Exxon Mobil Corp. has announced its ambition to achieve net zero greenhouse gas emissions for operated assets by 2050, amid mounting investor and public pressure on oil and gas producers to respond to climate change.

The oil major said on Jan. 18 that its net-zero aspiration covers emissions from its oil, gas and chemical production and from the power those operations consume, so-called Scope 1 and 2 targets. It made no commitment for emissions from consumers using those products.

“We are developing comprehensive roadmaps to reduce greenhouse gas emissions from our operated assets around the world, and where we are not the operator, we are working with our partners to achieve similar emission-reduction results," Exxon's Chairman and CEO Darren Woods, said in a statement.

The net-zero ambition is contained in the company’s Advancing Climate Solutions 2022 Progress Report, formerly known as the Energy & Carbon Summary. 

The report provides details of how Exxon Mobil’s business strategy is resilient when tested against a range of Paris-aligned net-zero scenarios, including the United Nations Intergovernmental Panel on Climate Change’s 2018 Special Report and the International Energy Agency’s Net Zero by 2050 scenario.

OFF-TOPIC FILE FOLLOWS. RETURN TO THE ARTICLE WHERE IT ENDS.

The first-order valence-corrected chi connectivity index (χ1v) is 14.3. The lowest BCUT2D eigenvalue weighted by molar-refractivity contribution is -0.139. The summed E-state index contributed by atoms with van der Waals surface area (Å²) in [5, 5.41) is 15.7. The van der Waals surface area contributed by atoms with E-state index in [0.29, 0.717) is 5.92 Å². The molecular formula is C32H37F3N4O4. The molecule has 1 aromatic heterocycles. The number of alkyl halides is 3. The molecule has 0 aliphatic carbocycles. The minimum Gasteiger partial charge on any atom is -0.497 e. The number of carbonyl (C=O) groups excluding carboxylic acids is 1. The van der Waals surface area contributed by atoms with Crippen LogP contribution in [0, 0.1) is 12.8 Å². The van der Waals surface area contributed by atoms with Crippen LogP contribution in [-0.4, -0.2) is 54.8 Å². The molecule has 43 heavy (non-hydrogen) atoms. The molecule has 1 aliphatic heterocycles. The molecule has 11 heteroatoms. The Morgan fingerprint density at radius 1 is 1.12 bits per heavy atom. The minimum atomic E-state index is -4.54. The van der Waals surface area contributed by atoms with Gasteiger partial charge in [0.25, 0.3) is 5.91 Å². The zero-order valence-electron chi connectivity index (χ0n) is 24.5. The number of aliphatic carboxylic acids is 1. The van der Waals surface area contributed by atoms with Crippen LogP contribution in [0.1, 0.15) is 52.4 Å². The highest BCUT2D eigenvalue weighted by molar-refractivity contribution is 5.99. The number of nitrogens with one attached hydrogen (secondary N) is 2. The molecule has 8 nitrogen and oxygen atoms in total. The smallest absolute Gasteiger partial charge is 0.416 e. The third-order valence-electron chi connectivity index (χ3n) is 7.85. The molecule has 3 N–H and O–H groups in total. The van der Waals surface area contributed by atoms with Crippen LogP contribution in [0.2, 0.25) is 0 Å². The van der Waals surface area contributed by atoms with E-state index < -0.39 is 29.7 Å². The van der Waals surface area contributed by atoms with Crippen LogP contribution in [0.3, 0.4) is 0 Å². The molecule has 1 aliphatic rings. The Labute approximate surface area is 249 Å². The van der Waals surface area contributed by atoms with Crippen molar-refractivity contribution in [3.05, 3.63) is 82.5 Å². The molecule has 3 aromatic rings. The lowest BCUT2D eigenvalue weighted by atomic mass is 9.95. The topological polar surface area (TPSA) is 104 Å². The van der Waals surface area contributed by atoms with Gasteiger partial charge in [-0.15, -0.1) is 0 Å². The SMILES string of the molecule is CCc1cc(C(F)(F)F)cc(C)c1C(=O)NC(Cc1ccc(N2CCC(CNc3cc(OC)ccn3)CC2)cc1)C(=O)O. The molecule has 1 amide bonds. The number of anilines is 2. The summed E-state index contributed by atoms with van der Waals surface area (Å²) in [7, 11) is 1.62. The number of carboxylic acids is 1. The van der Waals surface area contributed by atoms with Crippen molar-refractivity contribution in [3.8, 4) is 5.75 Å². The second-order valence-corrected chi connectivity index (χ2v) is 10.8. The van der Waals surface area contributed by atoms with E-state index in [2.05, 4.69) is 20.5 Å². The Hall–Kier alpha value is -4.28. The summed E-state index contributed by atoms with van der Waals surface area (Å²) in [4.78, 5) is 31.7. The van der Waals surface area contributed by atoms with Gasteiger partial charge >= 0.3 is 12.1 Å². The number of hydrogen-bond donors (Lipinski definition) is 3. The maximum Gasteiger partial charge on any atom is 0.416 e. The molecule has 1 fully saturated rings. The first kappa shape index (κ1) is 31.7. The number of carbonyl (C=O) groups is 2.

In November 2021, Exxon said it would increase spending on projects dedicated to lower-carbon emissions to $15 billion through 2027. That includes development of technologies that are currently not commercial, like carbon capture and storage, hydrogen power and biofuels from algae.

In December of last year, the oil major pledged to achieve net-zero greenhouse gas emissions in its operations in the U.S. Permian Basin by 2030.

Sound government policies will accelerate the deployment of key technologies at the pace and scale required to support a net-zero future, Exxon Mobil said in a press release, adding that the company "continues to support an explicit price on carbon to establish market incentives and encourage investments in lower-emissions technologies."

“We believe our strategy is unique among industry and enables us to succeed across multiple scenarios," Woods said. 

"We will create shareholder value by adjusting investments between our existing low-cost portfolio and new lower-emission business opportunities to match the pace of the energy transition.”

European oil producers have been leading the energy transition with concrete plans to replace fossil fuels with renewable wind and solar power while U.S. oil producers have lagged many European rivals in embracing Paris climate agreement goals. Both Exxon Mobil and Chevron plan to increase oil production, supported by estimates that global oil demand will rise.